The Intercept's "Drone Papers" Won't Do Much for Transparency

American drone policy is too entrenched to meaningfully change anytime soon.

Earlier this month, the Intercept released “The Drone Papers,” a series of reports that provide details on the U.S. drone program in Somalia and Yemen. The papers highlight a number of aspects regarding the United States’ use of armed drones in counterterrorism operations, including insights on the administration’s “kill lists,” the chain of command for targeting decisions and various shortfalls in intelligence. The documents represent the most substantial revelations about the U.S. drone program despite President Obama’s stated commitment to greater transparency about U.S. drone policy.

In the short term, the Drone Papers renew questions about many of the administration’s claims surrounding the lethal drone program and may help reignite calls for greater transparency and increased oversight. But it is unlikely that the documents will result in any considerable changes in the ways in which U.S. drone operations are conducted or the extent to which U.S. policy on drones is disclosed. This reality is particularly likely for two key reasons: general public support for the drone program and lack of Congressional and administrative action towards greater transparency and accountability.

Despite many strategic and tactical criticisms, the U.S. drone program remains broadly popular among the American public. According to a May 2015 poll conducted by the Pew Research Center, 58 percent of Americans support U.S. drone strikes to target extremists. This figure is similar to that found in a February 2013 poll, where 56 percent of the public expressed approval for U.S. drone strikes, and reflects relatively constant support for the U.S. drone program over the last two years. The American public also appears to support the killing of an American citizen with drones if that person has joined a terror organization, according to a May AP-GfK poll.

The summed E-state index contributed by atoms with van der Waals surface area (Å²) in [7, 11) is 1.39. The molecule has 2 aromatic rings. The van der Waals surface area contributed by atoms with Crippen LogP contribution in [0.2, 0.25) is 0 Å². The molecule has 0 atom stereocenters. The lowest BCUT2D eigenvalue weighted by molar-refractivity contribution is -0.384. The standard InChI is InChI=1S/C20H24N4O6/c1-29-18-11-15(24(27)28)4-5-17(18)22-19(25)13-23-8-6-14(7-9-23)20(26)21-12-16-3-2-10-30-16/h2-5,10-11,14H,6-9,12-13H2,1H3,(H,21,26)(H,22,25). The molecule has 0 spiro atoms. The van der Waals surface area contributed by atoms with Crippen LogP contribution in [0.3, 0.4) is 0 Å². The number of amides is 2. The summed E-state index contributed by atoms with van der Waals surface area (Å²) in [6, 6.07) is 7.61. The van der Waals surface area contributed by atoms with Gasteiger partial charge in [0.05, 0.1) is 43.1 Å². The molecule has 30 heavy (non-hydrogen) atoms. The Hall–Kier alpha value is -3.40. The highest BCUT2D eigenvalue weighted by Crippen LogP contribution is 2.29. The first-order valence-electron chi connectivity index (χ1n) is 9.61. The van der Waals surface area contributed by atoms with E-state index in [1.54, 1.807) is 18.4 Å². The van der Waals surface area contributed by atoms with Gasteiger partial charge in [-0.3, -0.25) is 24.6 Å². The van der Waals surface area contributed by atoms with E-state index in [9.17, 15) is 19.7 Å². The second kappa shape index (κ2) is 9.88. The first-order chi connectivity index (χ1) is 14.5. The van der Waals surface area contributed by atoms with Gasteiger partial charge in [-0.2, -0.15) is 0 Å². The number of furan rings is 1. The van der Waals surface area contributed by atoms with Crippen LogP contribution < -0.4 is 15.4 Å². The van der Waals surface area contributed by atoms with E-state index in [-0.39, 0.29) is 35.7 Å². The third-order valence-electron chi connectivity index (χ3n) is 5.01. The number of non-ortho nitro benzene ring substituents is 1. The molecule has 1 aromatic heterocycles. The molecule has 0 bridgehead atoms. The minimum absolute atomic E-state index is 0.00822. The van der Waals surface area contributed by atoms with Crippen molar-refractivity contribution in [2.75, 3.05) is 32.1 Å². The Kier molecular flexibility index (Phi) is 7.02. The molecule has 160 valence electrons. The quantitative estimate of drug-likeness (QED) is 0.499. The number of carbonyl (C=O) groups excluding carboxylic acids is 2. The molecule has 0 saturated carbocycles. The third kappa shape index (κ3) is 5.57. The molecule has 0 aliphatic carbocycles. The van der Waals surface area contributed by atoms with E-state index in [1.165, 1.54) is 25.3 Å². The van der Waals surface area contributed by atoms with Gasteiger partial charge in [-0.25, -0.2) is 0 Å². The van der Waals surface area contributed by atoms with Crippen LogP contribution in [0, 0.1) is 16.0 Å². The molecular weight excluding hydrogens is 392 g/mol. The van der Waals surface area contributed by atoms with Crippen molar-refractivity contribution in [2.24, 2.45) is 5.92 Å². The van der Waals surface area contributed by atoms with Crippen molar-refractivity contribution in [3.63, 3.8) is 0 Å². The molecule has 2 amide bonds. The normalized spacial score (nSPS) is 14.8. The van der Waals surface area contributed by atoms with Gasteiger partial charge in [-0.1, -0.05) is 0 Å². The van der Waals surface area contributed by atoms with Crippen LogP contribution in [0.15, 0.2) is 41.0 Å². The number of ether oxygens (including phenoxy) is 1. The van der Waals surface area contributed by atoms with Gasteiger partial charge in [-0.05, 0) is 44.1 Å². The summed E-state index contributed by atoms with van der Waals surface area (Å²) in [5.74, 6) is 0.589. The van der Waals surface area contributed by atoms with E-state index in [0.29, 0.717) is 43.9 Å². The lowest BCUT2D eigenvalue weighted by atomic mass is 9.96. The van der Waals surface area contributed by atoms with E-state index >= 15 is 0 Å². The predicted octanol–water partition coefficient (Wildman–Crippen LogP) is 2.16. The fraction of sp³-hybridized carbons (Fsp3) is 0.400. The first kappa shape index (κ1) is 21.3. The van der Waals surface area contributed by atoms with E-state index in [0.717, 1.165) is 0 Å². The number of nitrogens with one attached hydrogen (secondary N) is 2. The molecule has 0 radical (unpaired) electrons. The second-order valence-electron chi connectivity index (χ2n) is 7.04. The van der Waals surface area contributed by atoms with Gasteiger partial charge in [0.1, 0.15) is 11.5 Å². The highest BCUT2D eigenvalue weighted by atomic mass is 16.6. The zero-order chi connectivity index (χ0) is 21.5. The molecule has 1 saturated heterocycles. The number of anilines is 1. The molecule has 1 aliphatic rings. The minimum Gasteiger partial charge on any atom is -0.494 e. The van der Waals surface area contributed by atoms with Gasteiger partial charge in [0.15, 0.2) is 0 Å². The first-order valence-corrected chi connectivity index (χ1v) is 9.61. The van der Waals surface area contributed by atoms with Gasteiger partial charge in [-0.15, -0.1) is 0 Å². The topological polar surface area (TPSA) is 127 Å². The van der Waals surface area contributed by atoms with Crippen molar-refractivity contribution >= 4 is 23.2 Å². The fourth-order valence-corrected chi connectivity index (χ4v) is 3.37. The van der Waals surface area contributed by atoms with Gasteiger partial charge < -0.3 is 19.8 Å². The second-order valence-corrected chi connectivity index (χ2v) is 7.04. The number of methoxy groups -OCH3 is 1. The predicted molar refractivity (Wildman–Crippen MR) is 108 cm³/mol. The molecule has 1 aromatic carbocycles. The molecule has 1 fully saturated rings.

With the exception of a few members of Congress, lawmakers have generally been unwilling to change U.S. drone policy. Increasing partisan rhetoric and the lack of cooperation from the Obama administration to be open and forthcoming about drone operations have stonewalled even well-intentioned congressional efforts. The documents included in the Drone Papers also do not largely reveal information about the CIA-run program in Pakistan, which is even more secretive than the military-led lethal drone operations, has itself faced criticism for its complete lack of oversight and has been the focus of significant Congressional debate.

Despite the apparent unwillingness to change course, there are some initiatives that the administration could undertake to improve overall transparency of the drone program. In June 2014, the Stimson Task Force on U.S. Drone Policy identified eight recommendations to improve U.S. drone policy and that would allow the administration to better align with stated national security goals and foreign policy values.

The recommendations offer concrete suggestions to overhaul U.S. drone policy in order to: improve oversight, accountability and transparency; encourage the development of international norms on the use of lethal force in nontraditional battlefields; develop export control and research and development policies; and establish regulations and standards for domestic and international drone use.

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